It is very Minnesotan of me to focus so much on the weather. It’s usually a non-issue in the Bay Area, but in the Twin Cities, they actually have weather!
Minnesota in summer is infamous for road construction.
This outing was no exception. The main route for us to get to the start was under construction and had a detour. Then we came across a detour to the detour. Then another race in the area caused the detoured detour route to be closed.
My dad was driving and he knows every single back road and side street in the cities and even he had no idea what was happening.
I’m so glad I wasn’t driving, I would have been so lost.
The Course: The Reality
I was expecting the course to be a muddy mess after all our rain overnight. It actually wasn’t too bad. Only one or two areas were sloppy, most areas were barely damp.
There was a light mist for a big chunk of the run, but the dense tree cover kept us (mostly) dry. Ironically, the slipperiest part of the run was a half mile section done on a paved trail.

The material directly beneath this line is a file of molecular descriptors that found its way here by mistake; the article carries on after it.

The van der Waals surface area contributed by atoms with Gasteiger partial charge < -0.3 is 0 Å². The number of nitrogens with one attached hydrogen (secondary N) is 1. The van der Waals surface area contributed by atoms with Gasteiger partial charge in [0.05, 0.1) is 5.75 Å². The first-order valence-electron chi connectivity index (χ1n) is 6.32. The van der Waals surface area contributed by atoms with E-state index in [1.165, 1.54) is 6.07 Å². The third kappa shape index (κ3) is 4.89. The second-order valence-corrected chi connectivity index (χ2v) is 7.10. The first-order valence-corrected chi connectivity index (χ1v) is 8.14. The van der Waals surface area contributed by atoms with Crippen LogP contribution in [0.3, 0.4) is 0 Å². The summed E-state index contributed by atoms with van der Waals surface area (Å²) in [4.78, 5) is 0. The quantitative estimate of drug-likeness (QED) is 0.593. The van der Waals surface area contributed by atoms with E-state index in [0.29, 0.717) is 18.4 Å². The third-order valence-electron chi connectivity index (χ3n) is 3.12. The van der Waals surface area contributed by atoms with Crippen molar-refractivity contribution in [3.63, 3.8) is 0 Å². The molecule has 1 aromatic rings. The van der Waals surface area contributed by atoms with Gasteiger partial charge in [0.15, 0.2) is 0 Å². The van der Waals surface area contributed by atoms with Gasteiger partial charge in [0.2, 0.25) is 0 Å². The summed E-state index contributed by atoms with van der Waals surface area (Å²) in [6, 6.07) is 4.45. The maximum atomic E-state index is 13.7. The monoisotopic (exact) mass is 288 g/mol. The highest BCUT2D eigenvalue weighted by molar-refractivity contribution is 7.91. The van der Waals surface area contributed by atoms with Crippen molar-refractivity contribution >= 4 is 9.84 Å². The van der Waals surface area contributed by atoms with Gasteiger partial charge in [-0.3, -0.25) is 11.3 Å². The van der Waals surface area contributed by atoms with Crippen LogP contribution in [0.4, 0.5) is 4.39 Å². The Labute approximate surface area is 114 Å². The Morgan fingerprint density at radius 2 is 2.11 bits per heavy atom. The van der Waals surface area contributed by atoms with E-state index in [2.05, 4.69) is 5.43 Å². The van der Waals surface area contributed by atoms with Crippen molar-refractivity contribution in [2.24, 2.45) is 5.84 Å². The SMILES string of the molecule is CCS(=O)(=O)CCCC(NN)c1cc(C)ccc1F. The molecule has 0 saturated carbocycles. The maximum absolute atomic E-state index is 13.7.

Excuse the typo in the Relive video – it’s a pesky little app
that does not allow for editing of auto-correct typos after the fact.
It turns out the elevation gain was around 1300 feet. More than I expected.
I feel like a much stronger trail runner when I compare myself to Minnesota trail runners (where I was solidly middle of the pack) than I do in the Bay Area (where I am near the back of the trail running pack on super hilly courses).
Gotta like that.
The Course: Part 2
The course was really well-marked. Good thing too, since there are a crazy number of trails in this park.
Battle Creek Park is big with cross-country skiers in the winter and it’s a maze of trails. It was rare that we went more than 100 feet without an intersection.
If it hadn’t been so well-marked, I would have been totally lost.
A course map would have been useless – there are just too many trails going here and there.
What I’m Glad I Packed
When I was packing for this run, I seriously debated if I should bring my trail shoes or if I should just wear my regular road shoes for this race.